Energy Recovery Wheel Purge

  • Energy Recovery Wheel Purge: How it works and why it is needed to limit the exhaust air transfer ratio (EATR) to be in compliance with ASHRAE Standard 62.1


    Technology Training: How a purge works and why you need it.

    What is the Exhaust Air Transfer Ratio (EATR) and How is it Limited?

    Energy recovery wheels function by rotating a honeycomb transfer media alternately through an airstream being exhausted from a building and then through an outdoor airstream being delivered to a building. The outdoor airstream is delivered to the building for the sole purposes of improving indoor air quality. Effective total energy recovery allows increased quantities of outdoor air to be provided to the occupied space in a cost effective manner.

    During the recovery process, a portion of the contaminated exhaust air is trapped inside the flutes of the transfer media as the recovery wheel rotates through the contaminated exhaust airstream into the supply outdoor airstream. Once that section of the wheel media enters into the opposing supply airstream, this contaminated “carry-over” air, if not addressed, is pushed into the supply air, resulting in an unwanted compromise in indoor air quality. Unaddressed, this carry-over air can amount to as much as 10% of the supply airstream volume. 

    energy recovery wheel purge schematicA properly designed “purge section” (See Figure 1) can be easily employed to effectively remedy this carry-over for recovery wheels using fluted media. The purge section allows for strategic leakage of unconditioned outdoor air into the return airstream. This “purge airflow”, driven by system static pressures around the recovery wheel, “flushes” the contaminated air that is otherwise carried over to the supply air back into the contaminated airstream and is exhausted from the building. 

    By incorporating a properly designed purge section, the carry-over associated with the wheel geometry during rotation (the purge does not eliminate contaminant carryover transferred by the desiccant materials used by some energy wheels) can be limited to less than .04% of the exhaust air contamination level. This carry-over is reported as the exhaust air transfer ratio (EATR), quantified by sulfur hexafluoride tracer gas testing, as part of the AHRI certification ratings. 
     

    How to Calculate the Magnitude of EATR if a Purge Section is Not Utilized

    It is common for manufacturers of energy recovery systems to install recovery wheels without the use of a purge section. The thinking is that without the purge, fans can be sized for a somewhat lower airflow and the recovery wheel components may have a lower cost. However, this decision is often made without understanding the negative impact of the excessive carry-over (EATR) and code compliance.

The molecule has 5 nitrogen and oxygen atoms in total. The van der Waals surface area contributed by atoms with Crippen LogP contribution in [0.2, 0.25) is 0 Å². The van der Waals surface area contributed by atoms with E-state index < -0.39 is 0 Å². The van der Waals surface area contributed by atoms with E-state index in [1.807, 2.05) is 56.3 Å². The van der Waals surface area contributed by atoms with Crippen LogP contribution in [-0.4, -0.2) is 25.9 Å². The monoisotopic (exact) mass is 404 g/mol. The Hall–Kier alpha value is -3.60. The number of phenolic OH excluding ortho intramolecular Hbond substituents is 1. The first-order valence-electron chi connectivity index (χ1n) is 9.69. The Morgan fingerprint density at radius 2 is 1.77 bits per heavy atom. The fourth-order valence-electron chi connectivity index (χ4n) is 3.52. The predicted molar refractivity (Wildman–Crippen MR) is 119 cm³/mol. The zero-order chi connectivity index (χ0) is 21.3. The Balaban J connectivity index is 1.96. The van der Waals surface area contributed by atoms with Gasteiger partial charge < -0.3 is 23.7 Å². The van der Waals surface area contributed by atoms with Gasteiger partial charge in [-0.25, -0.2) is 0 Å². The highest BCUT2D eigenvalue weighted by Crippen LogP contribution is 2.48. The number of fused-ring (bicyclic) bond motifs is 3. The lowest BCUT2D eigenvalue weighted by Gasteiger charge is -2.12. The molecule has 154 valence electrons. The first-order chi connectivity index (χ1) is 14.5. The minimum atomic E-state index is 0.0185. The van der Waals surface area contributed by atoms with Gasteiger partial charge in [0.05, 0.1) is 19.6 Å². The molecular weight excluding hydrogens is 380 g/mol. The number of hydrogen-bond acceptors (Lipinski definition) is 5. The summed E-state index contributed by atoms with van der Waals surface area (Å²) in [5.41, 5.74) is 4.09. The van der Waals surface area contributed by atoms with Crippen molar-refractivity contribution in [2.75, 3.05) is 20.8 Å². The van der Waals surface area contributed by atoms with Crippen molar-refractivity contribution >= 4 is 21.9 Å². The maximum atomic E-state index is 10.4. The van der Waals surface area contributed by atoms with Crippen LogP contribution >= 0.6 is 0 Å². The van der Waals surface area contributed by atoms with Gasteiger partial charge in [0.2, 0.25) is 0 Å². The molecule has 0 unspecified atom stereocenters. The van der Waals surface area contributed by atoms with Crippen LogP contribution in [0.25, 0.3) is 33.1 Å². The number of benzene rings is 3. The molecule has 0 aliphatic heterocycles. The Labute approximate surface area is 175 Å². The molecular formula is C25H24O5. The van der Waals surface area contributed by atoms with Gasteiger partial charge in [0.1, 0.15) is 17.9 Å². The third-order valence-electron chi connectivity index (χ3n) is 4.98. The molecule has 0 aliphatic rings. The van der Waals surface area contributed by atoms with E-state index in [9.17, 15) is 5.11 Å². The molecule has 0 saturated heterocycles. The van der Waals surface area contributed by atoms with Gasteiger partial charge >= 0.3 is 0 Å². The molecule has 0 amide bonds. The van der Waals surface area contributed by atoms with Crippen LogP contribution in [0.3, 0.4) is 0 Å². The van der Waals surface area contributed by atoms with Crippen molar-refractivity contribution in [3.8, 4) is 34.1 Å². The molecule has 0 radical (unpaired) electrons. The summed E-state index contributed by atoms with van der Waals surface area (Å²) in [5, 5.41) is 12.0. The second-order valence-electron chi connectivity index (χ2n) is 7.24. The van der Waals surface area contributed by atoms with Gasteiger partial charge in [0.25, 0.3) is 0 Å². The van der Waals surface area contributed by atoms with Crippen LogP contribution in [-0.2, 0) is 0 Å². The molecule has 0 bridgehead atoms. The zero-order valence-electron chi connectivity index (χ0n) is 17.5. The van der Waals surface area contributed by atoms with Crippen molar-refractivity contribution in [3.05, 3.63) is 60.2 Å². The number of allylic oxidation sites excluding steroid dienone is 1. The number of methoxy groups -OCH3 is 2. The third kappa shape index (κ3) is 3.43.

Example 1:
    An energy recovery wheel utilizing a 150 mm (6”) deep transfer media and operated at 40 revolutions per minute is sized to provide a total energy efficiency of 75%, with a supply and return airflow of 4,500 cfm. How is the carry-over percentage (EATR) estimated to determine if a purge section is appropriate?
     

    Answer:

    • The recovery wheel operates at a face velocity of 510 ft/min to achieve 75% recovery efficiency

    • The wheel area per side is therefore 8.8 square feet (17.6 square feet for the total wheel)

    • The volume of the wheel is then calculated from the face area 17.6 square feet multiplied times the depth .5 feet which equals 8.8 cubic feet 

    The carry-over volume can be easily calculated as shown below:

    Carry-over volume = 8.8 cubic feet x the 40 revolutions per minute = 352 cfm
    EATR or carry-over percentage of the supply airflow = 352 cfm/4,500 cfm or 8%


    So, if a purge section is not utilized, 8% of the supply air delivered to the building will be recirculated return air, not outdoor air. This has significant ramifications with regard to compliance with ASHRAE 62.


    Since both logic and ASHRAE 62 requirements do not allow for recirculated air to be considered outdoor air, the omission of an effective purge would require that the supply airflow delivered to the space be increased to 4,852 cfm (4,500 plus 352 cfm). This 8% increase in airflow has to be accommodated by any cooling coils, heating device, filters and ductwork downstream of the recovery wheel. The internal and external static pressures increase substantially due to the higher flow, increasing fan horsepower.


    If an effective purge is employed, the supply airflow remains at 4,500 cfm and only the exhaust fan airflow capacity (sometimes both the supply and exhaust fan depending on fan placement) is increased to provide the necessary purge airflow volume.

    Purge Operation Basics: How it Works

    energy recovery wheel without purgeThe schematic labeled Figure 2 depicts an energy recovery wheel that is operated without the use of a purge section. The recovery wheel media has a volume, and that volume contains (traps) contaminated exhaust air as the wheel rotates from the return airstream into the supply airstream. Without a purge section, the volume of exhaust air trapped within the media is pushed into the supply air and introduced to the occupied space. As presented within Example 1, the magnitude of this recirculated or “carry-over” air is a function of the recovery wheel volume and the rotational speed of the wheel.